[0:09:04] Angela Daly: Sure. I suppose kind of behind the scenes as well, there’s a total lack of transparency over what data has been collected about people, who is using it, whose selling it on to others and for what purposes, and I think this has even attracted the attention—in the US of all places—attracted the attention of the Federal Trade Commission, where I believe they’ve recently released a report on data brokers. So, kind of these very shadowy companies usually that are kind of selling on this data to others which has been collected by others; and it’s very hard for an individual user to really know what is being collected about them and who is using it and what consequences that may have—I think a particularly somewhere like the US, where that can determine things like your credit rating, health insurance, and so on and so forth.

* * *

[0:10:05] Angela Daly: In Europe where there is stronger privacy law, data protection law, these kinds of practices are more restricted but that isn’t to say they don’t happen. The enforcement of these laws is also a real problem, particularly when the Internet is transnational by its very nature, and so even for Europeans, their data, they’ve maybe been profiled by organisations in other countries such as the US where although in theory there is protections of privacy and particularly of European’s’ privacy through a whole series of agreements in practice, these protections are not well enforced; nor does anyone really know what’s going on and that’s a real problem, let alone for those who are living in countries where there are not very strict privacy laws. Even the privacy laws that we have are not particularly well adapted to the current situation of vast amounts of data being gathered about all of us whenever we use the Internet and all those other kinds of technology.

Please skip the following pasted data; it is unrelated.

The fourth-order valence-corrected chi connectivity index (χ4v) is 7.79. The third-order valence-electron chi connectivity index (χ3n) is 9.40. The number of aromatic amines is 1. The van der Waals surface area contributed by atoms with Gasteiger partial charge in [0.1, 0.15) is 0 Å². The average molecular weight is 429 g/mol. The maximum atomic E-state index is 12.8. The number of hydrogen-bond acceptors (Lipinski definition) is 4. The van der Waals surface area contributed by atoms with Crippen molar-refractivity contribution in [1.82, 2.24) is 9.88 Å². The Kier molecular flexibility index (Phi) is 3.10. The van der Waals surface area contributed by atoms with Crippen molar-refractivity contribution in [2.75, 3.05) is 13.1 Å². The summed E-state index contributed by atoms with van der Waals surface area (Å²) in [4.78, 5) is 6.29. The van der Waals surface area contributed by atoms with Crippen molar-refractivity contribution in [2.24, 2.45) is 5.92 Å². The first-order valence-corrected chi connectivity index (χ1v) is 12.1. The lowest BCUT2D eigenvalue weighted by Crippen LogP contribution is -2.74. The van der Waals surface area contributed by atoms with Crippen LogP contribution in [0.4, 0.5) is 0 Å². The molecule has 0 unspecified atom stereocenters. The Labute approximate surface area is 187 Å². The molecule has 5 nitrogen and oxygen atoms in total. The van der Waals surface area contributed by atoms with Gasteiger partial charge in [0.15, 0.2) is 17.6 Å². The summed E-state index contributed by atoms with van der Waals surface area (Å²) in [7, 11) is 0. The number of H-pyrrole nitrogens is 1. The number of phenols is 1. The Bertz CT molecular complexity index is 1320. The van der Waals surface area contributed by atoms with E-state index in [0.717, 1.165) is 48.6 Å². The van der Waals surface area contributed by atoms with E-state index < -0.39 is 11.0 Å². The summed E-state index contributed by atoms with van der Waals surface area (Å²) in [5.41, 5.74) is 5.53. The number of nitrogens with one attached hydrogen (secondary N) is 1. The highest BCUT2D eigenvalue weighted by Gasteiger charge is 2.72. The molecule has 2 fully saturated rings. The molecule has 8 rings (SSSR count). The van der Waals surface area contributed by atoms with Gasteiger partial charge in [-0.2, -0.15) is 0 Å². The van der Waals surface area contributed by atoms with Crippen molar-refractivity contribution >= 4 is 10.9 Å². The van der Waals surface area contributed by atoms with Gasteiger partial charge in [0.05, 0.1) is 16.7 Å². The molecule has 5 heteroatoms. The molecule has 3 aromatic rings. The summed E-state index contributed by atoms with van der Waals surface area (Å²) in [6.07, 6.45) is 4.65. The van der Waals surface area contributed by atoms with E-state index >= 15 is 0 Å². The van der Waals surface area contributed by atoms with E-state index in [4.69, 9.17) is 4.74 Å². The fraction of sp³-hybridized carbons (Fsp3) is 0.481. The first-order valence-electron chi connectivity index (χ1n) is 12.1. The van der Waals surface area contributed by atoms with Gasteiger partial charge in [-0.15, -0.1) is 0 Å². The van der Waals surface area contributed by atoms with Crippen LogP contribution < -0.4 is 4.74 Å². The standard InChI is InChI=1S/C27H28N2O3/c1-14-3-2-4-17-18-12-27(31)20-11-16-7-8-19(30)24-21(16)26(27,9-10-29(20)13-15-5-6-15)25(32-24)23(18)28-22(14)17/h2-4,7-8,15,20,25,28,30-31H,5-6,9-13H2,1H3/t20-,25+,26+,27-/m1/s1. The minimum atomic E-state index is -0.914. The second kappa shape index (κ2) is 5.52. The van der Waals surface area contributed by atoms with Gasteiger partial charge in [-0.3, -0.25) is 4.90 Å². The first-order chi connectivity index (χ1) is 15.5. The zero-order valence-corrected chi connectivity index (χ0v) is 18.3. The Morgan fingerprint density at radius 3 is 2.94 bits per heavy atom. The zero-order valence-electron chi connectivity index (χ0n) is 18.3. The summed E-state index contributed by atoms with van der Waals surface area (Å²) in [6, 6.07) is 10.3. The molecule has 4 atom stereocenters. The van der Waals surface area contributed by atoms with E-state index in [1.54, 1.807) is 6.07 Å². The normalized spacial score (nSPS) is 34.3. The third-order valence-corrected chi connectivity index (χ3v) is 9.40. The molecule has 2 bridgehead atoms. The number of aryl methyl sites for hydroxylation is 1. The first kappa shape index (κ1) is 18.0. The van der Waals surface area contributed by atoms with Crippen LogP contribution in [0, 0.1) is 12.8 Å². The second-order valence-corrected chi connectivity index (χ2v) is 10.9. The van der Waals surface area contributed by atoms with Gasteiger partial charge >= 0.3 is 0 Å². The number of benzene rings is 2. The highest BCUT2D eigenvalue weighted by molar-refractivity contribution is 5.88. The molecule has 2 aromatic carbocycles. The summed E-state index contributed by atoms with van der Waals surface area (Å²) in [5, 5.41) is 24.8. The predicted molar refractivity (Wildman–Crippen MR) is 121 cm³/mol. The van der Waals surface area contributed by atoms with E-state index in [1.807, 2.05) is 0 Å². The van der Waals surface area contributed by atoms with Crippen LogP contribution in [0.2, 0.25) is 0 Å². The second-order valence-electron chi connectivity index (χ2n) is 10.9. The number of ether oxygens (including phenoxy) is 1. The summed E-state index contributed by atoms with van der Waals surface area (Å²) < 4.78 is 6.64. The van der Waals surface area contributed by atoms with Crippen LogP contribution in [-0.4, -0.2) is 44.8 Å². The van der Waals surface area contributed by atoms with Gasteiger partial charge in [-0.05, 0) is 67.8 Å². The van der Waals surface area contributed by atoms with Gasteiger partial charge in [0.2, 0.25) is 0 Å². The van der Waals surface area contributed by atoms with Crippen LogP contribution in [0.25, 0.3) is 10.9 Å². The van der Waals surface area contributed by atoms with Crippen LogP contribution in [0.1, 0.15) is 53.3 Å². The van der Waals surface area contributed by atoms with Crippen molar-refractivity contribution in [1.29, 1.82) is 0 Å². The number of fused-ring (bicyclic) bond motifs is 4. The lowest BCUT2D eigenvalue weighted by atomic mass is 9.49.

[0:11:14] Jordan Brown: I’m thinking now about the data-brokers like ChoicePoint, Axiom, Quantium, LexusNexis; and them being the big, well-known corporate data-brokers.

* * *

[0:11:30] Jordan Brown: This is Total Information Awareness’s logo. It’s a pyramid with an eye on the top of it… How crazy is that? So creepy…